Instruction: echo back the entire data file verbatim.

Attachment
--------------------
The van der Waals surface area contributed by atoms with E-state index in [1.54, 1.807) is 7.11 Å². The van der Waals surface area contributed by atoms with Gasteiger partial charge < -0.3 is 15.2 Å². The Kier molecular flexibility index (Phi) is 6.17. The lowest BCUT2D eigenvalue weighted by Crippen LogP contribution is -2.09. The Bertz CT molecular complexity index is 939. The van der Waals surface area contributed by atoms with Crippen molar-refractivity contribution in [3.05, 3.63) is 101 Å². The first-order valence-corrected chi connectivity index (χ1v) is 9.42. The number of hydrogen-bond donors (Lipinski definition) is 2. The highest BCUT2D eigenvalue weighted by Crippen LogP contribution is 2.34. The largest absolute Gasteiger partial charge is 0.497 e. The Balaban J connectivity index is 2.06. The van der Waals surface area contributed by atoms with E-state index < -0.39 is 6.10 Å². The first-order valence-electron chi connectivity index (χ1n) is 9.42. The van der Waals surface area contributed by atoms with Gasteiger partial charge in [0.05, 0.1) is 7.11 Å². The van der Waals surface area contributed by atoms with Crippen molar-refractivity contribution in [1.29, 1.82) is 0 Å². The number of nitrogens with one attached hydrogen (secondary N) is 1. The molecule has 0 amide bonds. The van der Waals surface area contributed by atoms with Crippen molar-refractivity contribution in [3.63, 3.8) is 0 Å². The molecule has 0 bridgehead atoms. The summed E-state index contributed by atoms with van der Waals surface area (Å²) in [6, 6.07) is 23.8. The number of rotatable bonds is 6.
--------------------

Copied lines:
The van der Waals surface area contributed by atoms with E-state index in [1.54, 1.807) is 7.11 Å². The van der Waals surface area contributed by atoms with Gasteiger partial charge < -0.3 is 15.2 Å². The Kier molecular flexibility index (Phi) is 6.17. The lowest BCUT2D eigenvalue weighted by Crippen LogP contribution is -2.09. The Bertz CT molecular complexity index is 939. The van der Waals surface area contributed by atoms with Crippen molar-refractivity contribution in [3.05, 3.63) is 101 Å². The first-order valence-corrected chi connectivity index (χ1v) is 9.42. The number of hydrogen-bond donors (Lipinski definition) is 2. The highest BCUT2D eigenvalue weighted by Crippen LogP contribution is 2.34. The largest absolute Gasteiger partial charge is 0.497 e. The Balaban J connectivity index is 2.06. The van der Waals surface area contributed by atoms with E-state index < -0.39 is 6.10 Å². The first-order valence-electron chi connectivity index (χ1n) is 9.42. The van der Waals surface area contributed by atoms with Gasteiger partial charge in [0.05, 0.1) is 7.11 Å². The van der Waals surface area contributed by atoms with Crippen molar-refractivity contribution in [1.29, 1.82) is 0 Å². The number of nitrogens with one attached hydrogen (secondary N) is 1. The molecule has 0 amide bonds. The van der Waals surface area contributed by atoms with Crippen molar-refractivity contribution in [3.63, 3.8) is 0 Å². The molecule has 0 bridgehead atoms. The summed E-state index contributed by atoms with van der Waals surface area (Å²) in [6, 6.07) is 23.8. The number of rotatable bonds is 6.